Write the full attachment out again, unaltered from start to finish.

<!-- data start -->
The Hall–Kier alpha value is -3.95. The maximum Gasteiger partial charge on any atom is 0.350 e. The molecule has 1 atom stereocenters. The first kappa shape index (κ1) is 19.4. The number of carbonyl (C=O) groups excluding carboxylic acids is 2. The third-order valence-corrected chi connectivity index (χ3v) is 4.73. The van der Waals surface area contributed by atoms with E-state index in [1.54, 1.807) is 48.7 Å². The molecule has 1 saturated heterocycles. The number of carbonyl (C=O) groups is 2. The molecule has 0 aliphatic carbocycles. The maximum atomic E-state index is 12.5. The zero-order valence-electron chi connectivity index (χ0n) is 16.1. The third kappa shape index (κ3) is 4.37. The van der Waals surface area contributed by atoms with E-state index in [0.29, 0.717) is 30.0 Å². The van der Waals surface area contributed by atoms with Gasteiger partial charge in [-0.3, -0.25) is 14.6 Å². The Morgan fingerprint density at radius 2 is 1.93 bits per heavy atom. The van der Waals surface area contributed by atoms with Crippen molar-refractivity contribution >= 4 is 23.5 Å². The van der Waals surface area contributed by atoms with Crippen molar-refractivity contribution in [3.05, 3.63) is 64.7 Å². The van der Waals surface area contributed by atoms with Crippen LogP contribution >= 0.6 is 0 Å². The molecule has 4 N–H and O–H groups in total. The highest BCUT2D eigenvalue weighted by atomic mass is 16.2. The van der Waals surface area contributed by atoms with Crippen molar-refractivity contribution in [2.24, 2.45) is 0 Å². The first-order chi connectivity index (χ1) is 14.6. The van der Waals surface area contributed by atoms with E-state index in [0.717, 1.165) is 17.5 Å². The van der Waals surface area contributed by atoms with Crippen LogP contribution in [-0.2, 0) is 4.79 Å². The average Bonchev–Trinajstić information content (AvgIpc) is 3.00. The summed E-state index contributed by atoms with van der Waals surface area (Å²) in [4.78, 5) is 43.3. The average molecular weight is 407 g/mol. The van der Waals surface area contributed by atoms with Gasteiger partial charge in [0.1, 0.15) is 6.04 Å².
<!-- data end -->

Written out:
The Hall–Kier alpha value is -3.95. The maximum Gasteiger partial charge on any atom is 0.350 e. The molecule has 1 atom stereocenters. The first kappa shape index (κ1) is 19.4. The number of carbonyl (C=O) groups excluding carboxylic acids is 2. The third-order valence-corrected chi connectivity index (χ3v) is 4.73. The van der Waals surface area contributed by atoms with E-state index in [1.54, 1.807) is 48.7 Å². The molecule has 1 saturated heterocycles. The number of carbonyl (C=O) groups is 2. The molecule has 0 aliphatic carbocycles. The maximum atomic E-state index is 12.5. The zero-order valence-electron chi connectivity index (χ0n) is 16.1. The third kappa shape index (κ3) is 4.37. The van der Waals surface area contributed by atoms with E-state index in [0.29, 0.717) is 30.0 Å². The van der Waals surface area contributed by atoms with Gasteiger partial charge in [-0.3, -0.25) is 14.6 Å². The Morgan fingerprint density at radius 2 is 1.93 bits per heavy atom. The van der Waals surface area contributed by atoms with Crippen molar-refractivity contribution >= 4 is 23.5 Å². The van der Waals surface area contributed by atoms with Crippen molar-refractivity contribution in [3.05, 3.63) is 64.7 Å². The van der Waals surface area contributed by atoms with Crippen LogP contribution >= 0.6 is 0 Å². The molecule has 4 N–H and O–H groups in total. The highest BCUT2D eigenvalue weighted by atomic mass is 16.2. The van der Waals surface area contributed by atoms with Crippen molar-refractivity contribution in [2.24, 2.45) is 0 Å². The first-order chi connectivity index (χ1) is 14.6. The van der Waals surface area contributed by atoms with E-state index in [0.717, 1.165) is 17.5 Å². The van der Waals surface area contributed by atoms with Crippen LogP contribution in [-0.2, 0) is 4.79 Å². The average Bonchev–Trinajstić information content (AvgIpc) is 3.00. The summed E-state index contributed by atoms with van der Waals surface area (Å²) in [4.78, 5) is 43.3. The average molecular weight is 407 g/mol. The van der Waals surface area contributed by atoms with Gasteiger partial charge in [0.1, 0.15) is 6.04 Å².